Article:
According to the Fidelity 13G, members of the Johnson family, including Ms. Johnson, are the predominant owners of FMR with direct and indirect ownership representing 49% of the voting power of FMR; and through their
ownership of voting common shares of FMR and because they are parties to an FMR shareholders’ voting agreement, they may be deemed to form a controlling group with respect to FMR under the Investment Company Act of 1940.

 

(4)

The information in the table above is based on an amendment to Schedule 13G filed with the Securities and Exchange Commission on February 8, 2018, by The Vanguard Group (the “Vanguard 13G”). According to the Vanguard 13G, The Vanguard Group has sole voting power over 54,134 shares of Acorda common stock, shared voting power over 6,819 shares of Acorda common stock, sole dispositive power over 4,319,400 shares of Acorda common stock and shared dispositive power over 57,189 shares of Acorda common stock. The address of the principal business office for The Vanguard Group is 100 Vanguard Boulevard, Malvern, PA 19355.

According to the Vanguard 13G: (i) Vanguard Fiduciary Trust Company (“VFTC”), a wholly-owned subsidiary of The Vanguard Group, Inc., is the beneficial owner of 50,370 shares of Acorda common stock as a result of its serving as investment manager of collective trust accounts; and (ii) Vanguard Investments Australia, Ltd. (“VIA”), a wholly-owned subsidiary of The Vanguard Group, Inc., is the beneficial owner of 10,583 shares of Acorda common stock as a result of its serving as investment manager of Australian investment offerings.

 

(5)

The information in the table above is based on an amendment to Schedule 13G filed with the Securities and Exchange Commission on February 14, 2018, by Partner Fund Management, L.P. (“PFM”), Partner Fund Management GP, LLC (“PFM-GP”), Partner Investment Management, L.P. (“PIM”), Partner Investment Management GP, LLC (“PIM-GP”), Brian D. Grossman, and Christopher M. James (the “PFM 13G”). According to the PFM 13G, (i) PFM and PFM-GP may be deemed to beneficially own, and have shared voting and dispositive power over, 3,451,553 shares of Acorda common stock; (ii) PIM and PIM-GP may be deemed to beneficially own, and have shared voting and dispositive power over, 53,442 shares of Acorda common stock; and (iii) Brian D. Grossman and Christopher M. James may each be deemed to beneficially own, and have shared voting and dispositive power over, 3,504,995 shares of Acorda common stock (PFM, PFM-GP, PIM, PIM-GP, Mr. Grossman and Mr. James are collectively referred to as the “PFM Reporting Persons”). The address of the principal business office for all of the PFM Reporting Persons is c/o Partner Fund Management, L.P., 4 Embarcadero Center, Suite 3500, San Francisco, CA 94111.

According to the PFM 13G: The PFM 13G was filed jointly by the PFM Reporting Persons with respect to shares of Acorda common stock owned by nine funds specified in the PFM 13G for which PFM or PIM is the investment advisor; PFM-GP and PIM-GP are, respectively, the general partners of PFM and PIM; Mr. Grossman is the portfolio manager for the health care strategy for the funds; Mr. James is the portfolio manager for the diversified strategy for the funds; and Mr. Grossman and Mr. James are co-managing members of PFM-GP and PIM-GP.

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(6)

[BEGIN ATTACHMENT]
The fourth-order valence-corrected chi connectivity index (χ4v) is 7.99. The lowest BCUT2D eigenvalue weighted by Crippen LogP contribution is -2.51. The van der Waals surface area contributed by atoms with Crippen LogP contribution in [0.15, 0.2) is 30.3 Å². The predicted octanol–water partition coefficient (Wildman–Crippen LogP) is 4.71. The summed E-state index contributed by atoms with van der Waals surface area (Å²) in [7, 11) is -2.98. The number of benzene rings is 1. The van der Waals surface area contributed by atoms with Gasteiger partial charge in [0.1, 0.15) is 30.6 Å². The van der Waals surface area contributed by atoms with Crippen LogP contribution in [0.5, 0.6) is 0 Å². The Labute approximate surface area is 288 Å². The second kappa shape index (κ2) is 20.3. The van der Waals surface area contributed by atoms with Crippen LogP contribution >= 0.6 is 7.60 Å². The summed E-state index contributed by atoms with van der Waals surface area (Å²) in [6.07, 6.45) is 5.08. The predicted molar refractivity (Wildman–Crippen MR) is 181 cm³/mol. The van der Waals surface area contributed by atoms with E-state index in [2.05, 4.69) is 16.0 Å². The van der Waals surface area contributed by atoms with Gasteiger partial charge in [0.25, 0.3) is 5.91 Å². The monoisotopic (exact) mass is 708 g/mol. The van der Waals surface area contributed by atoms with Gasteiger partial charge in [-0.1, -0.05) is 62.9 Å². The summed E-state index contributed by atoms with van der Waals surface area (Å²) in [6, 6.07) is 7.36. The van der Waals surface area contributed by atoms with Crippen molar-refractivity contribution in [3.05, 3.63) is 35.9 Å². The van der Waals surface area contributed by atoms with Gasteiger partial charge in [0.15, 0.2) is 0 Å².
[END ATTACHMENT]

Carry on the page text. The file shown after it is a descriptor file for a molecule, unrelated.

The information in the table above is based on a Schedule 13G filed with the Securities and Exchange Commission on February 9, 2018, by Dimensional Fund Advisors LP (the “Dimensional 13G”). According to the Dimens ional 13G, Dimensional Fund Advisors LP has sole voting power over 2,768,930 shares of Acorda common stock and has sole dispositive power over 2,954,691 shares of Acorda common stock. The address of the principal business office for Dimensional Fund Adviso rs LP is Building One, 6300 Bee Cave Road, Austin, TX 78746.

According to the Dimensional 13G: (i) Dimensional Fund Advisors LP is an investment adviser registered under the Investment Advisors Act of 1940 and furnishes investment advice to four investme nt companies registered under the Investment Company Act of 1940, and serves as investment manager or sub-adviser to certain other commingled funds, group trusts and separate accounts (such investment companies, trusts and accounts, collectively referred t o as the “Funds”); (ii) in certain cases, subsidiaries of Dimensional Fund Advisors LP may act as an adviser or sub-adviser to certain Funds; (iii) in its role as investment advisor, sub-adviser and/or manager, Dimensional Fund Advisors LP or its subsidiar ies (collectively, “Dimensional”) may possess voting and/or investment power over shares of Acorda common stock that are owned by the Funds, and may be deemed to be the beneficial owner of the shares of Acorda common stock held by the Funds; and (iv) all s hares of Acorda common stock reported in Dimensional 13G are owned by the Funds.

 

(7)

The information in the table above is based on a Schedule 13G filed with the Securities and Exchange Commission on February 13, 2018, by State Street Corporation (the “State Street 13G”). According to the State Street 13G, State Street Corporation (as the holding company for subsidiaries listed in the State Street 13G) beneficially owns and has shared voting and dispositive power over 2,453,512 shares of Acorda common stock. The address of the principal business office for State Street Corporation is State Street Financial Center, One Lincoln Street, Boston, MA 02111.

 

(8)

Includes 551,065 shares of common stock, 892,247 shares of common stock issuable upon exercise of stock options and 13,220 restricted shares.

 

(9)

Includes 45,719 shares of common stock, 141,585 shares of common stock issuable upon exercise of stock options and 9,794 restricted shares.